Warsaw, Poland – Presented this week, the results for the OECD’s latest global education test of 15-year-olds, known as PISA (Programme for International Student Assessment), show that Polish schoolchildren rank among the best in reading, maths and science.
Slightly above average, Czech pupils also rank highly in all three subjects while schoolchildren in Slovakia and Hungary still lag behind the OECD average.
Conducted by the OECD in cooperation with representatives from the educational systems of participating member states, the test is a triennial survey of 15-year-old students from the world’s richest countries. Used by some to measure which countries are best preparing their students for the future, the test focuses on proficiency in reading, mathematics and science.
Despite some detractors, it is still widely considered to be the best method currently available to compare the level of educational systems on an international scale.
Polish schoolchildren in the European top 3 in PISA education survey
Polish schoolchildren have excelled in the latest edition of the test. They rank tenth in the world in reading comprehension and math, up from 13th and 17th in 2015, and eleventh in science, which is a significant improvement from 22nd in 2015.
Compared to the OECD average, a larger proportion of students in Poland performed at the highest levels of proficiency in at least one subject while a larger proportion of students also achieved a minimum level of proficiency in at least one subject.
Notes from Poland points out that the latest data come from tests administered in 2018, before Polish middle schools were abolished by the Law and Justice (PiS) government in a controversial reform of the education system.
While Asian countries came out once again on top, with China and Singapore topping the ranking worldwide, Estonia is noteworthy for its performance. “Europe’s newest education powerhouse”, according to the BBC, the Baltic state ranked the highest in Europe in reading, maths and science.
In all three subjects, Polish schoolchildren finished ahead of their Central European counterparts in the Czech Republic, Slovakia and Hungary.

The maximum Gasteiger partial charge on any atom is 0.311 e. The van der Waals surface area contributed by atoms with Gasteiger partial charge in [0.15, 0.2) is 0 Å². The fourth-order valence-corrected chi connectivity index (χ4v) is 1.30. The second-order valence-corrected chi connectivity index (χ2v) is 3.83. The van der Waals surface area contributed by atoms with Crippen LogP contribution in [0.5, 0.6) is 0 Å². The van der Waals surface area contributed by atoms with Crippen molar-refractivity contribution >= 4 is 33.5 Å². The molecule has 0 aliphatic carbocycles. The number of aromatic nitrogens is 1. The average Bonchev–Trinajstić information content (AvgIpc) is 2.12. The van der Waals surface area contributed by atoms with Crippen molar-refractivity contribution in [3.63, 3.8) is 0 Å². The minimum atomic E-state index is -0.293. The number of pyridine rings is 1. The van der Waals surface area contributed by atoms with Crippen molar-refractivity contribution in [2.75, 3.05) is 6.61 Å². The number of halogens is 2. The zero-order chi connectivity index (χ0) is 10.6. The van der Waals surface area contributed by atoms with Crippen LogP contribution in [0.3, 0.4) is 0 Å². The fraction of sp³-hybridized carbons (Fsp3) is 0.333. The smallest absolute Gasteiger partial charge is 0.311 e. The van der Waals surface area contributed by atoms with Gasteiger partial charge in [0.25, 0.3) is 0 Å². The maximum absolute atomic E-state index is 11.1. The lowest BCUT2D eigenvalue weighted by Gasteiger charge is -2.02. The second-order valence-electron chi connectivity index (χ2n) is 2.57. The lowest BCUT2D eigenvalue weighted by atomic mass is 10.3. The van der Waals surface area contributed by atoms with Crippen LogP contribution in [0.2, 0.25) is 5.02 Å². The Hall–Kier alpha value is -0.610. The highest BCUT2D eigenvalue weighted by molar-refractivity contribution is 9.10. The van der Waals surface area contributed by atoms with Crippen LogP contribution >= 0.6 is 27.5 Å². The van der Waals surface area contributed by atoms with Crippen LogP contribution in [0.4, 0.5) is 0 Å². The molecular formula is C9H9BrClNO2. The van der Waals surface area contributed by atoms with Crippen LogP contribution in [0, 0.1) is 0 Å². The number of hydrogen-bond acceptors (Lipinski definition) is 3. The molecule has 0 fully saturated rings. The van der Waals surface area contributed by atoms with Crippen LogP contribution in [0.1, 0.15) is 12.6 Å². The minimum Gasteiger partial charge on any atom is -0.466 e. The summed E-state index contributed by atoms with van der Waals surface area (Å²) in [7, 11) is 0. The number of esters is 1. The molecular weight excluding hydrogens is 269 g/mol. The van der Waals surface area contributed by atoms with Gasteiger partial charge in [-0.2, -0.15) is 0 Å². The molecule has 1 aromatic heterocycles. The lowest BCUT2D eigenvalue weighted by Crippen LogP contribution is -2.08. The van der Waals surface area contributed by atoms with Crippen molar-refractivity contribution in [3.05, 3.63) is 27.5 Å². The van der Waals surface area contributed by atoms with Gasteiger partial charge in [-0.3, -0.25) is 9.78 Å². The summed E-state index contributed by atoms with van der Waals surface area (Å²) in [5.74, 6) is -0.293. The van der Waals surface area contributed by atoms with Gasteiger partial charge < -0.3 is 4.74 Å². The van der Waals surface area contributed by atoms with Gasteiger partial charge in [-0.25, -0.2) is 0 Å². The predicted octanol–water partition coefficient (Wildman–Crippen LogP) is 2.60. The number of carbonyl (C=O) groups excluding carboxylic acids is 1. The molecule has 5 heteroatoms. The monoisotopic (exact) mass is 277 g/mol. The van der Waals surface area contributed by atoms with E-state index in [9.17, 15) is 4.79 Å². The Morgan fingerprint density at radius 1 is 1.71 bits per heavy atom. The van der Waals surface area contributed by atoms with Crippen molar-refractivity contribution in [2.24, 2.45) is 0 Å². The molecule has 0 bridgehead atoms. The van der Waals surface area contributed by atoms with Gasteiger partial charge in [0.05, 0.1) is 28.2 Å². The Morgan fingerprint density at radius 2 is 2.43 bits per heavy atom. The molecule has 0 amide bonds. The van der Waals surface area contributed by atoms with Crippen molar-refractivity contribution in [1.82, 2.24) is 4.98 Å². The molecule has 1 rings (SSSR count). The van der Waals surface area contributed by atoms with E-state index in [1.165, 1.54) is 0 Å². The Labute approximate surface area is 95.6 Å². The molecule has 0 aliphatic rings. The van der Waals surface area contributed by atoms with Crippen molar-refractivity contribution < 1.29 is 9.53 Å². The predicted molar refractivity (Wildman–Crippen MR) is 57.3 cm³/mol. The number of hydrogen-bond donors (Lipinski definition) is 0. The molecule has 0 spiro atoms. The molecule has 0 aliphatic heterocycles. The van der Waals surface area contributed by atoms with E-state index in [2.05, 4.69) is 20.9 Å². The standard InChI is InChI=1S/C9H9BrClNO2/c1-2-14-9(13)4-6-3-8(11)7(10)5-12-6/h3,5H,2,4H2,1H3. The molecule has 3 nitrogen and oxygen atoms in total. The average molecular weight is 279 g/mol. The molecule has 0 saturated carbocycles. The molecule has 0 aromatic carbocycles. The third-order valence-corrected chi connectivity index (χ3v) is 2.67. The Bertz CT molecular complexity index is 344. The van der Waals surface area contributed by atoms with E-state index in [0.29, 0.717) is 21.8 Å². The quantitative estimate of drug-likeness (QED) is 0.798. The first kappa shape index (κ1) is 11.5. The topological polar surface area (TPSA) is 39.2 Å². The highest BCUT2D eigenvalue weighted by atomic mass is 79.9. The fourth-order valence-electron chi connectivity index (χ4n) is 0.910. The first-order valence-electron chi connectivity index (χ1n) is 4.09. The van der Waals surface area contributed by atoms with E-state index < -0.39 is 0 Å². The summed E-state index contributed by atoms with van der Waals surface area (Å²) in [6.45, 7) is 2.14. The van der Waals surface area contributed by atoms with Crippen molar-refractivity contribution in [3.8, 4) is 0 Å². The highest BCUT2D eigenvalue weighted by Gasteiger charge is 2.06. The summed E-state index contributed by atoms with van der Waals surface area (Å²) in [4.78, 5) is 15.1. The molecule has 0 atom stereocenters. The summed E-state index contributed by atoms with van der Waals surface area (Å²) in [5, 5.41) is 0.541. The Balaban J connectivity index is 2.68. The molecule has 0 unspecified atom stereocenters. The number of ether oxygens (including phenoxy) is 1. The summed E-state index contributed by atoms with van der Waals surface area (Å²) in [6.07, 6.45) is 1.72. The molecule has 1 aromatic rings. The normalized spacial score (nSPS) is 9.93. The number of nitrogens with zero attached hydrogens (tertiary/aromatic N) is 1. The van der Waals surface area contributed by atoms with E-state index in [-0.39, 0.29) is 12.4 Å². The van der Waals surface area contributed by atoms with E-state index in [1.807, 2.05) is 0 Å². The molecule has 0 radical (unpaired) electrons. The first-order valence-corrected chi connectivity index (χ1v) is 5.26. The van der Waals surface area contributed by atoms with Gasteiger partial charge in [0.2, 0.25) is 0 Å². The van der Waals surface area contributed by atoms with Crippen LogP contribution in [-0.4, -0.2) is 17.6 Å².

Czechs performed while Slovakia and Hungary lag behind
While students in the Czech Republic scored not significantly different from the OECD average in reading, they scored higher in mathematics and in science.
Compared to the average, a similar share of students in the Czech Republic performed at the highest levels of proficiency in at least one subject but a larger proportion of students achieved a minimum level of proficiency in at least one subject.
When announcing the results on Tuesday, supreme school inspector Tomas Zatloukal said that one fifth of Czech students had very bad results in reading literacy and they might fail in school and in their professional career in future due to it. He added that, in general, public schools fared better than private and church schools.
On the other hand, pupils in Slovakia and Hungary scored significantly lower than the OECD average in all three subjects.
“It means that they will have a problem to keep on educating themselves, orientate in the world, make a responsible decision as voters,” explained Romana Kanovská, director of the Slovakia’s National Institute for Certified Educational Measurements (NÚCEM), as quoted by Sme. “They can be manipulated into a decision they are not able to evaluate critically”, she added.
Showing a slight improvement compared to the 2015 scores, Hungarian students only achieved 30th place in reading, 32nd in Science and 33rd in Mathematics.
Improving education systems or killing the joy of learning?
“PISA is not only the world’s most comprehensive and reliable indicator of students’ capabilities, it is also a powerful tool that countries and economies can use to fine-tune their education policies,” wrote Angel Gurría, secretary-general of the OECD, in the latest report.
In fact, the OECD says the point of PISA is to help education systems improve by offering data and transparency. According to Andreas Schleicher, Division Head and coordinator of PISA, “the aim with PISA was not to create another layer of top-down accountability, but to help schools and policy makers shift from looking upwards within the bureaucracy towards looking outwards to the next teacher, the next school, the next country”.
However, critics believe it trying to do too much, that it distorts what is important, and that it creates “an arms race in education”. Back in 2014, more than 100 academics around the world wrote a public letter to Andreas Schleicher expressing deep concern about the impact of PISA tests and calling for a halt to the next round of testing.
“We assume that OECD’s PISA experts are motivated by a sincere desire to improve education, but we fail to understand how your organisation has become the global arbiter of the means and ends of education around the world”, they wrote, adding that “OECD’s narrow focus on standardised testing risks turning learning into drudgery and killing the joy of learning”.